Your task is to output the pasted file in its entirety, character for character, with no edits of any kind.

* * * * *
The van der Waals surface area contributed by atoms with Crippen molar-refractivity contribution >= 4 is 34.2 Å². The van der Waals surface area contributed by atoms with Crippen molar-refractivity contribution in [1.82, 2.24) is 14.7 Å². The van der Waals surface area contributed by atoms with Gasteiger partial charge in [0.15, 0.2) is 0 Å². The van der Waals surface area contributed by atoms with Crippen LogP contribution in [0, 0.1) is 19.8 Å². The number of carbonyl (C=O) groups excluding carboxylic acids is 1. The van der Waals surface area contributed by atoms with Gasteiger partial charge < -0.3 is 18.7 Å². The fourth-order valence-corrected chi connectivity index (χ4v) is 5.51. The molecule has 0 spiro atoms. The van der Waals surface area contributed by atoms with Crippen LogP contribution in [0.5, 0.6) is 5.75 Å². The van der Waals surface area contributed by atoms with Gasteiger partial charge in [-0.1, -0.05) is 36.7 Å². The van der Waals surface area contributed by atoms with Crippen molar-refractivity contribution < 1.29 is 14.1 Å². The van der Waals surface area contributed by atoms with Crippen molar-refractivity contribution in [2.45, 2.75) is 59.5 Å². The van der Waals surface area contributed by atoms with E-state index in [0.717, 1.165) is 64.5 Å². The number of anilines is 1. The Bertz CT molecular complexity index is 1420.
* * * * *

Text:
The van der Waals surface area contributed by atoms with Crippen molar-refractivity contribution >= 4 is 34.2 Å². The van der Waals surface area contributed by atoms with Crippen molar-refractivity contribution in [1.82, 2.24) is 14.7 Å². The van der Waals surface area contributed by atoms with Gasteiger partial charge in [0.15, 0.2) is 0 Å². The van der Waals surface area contributed by atoms with Crippen LogP contribution in [0, 0.1) is 19.8 Å². The number of carbonyl (C=O) groups excluding carboxylic acids is 1. The van der Waals surface area contributed by atoms with Gasteiger partial charge < -0.3 is 18.7 Å². The fourth-order valence-corrected chi connectivity index (χ4v) is 5.51. The molecule has 0 spiro atoms. The van der Waals surface area contributed by atoms with Crippen LogP contribution in [0.5, 0.6) is 5.75 Å². The van der Waals surface area contributed by atoms with Gasteiger partial charge in [-0.1, -0.05) is 36.7 Å². The van der Waals surface area contributed by atoms with Crippen molar-refractivity contribution < 1.29 is 14.1 Å². The van der Waals surface area contributed by atoms with Crippen molar-refractivity contribution in [2.45, 2.75) is 59.5 Å². The van der Waals surface area contributed by atoms with E-state index in [0.717, 1.165) is 64.5 Å². The number of anilines is 1. The Bertz CT molecular complexity index is 1420.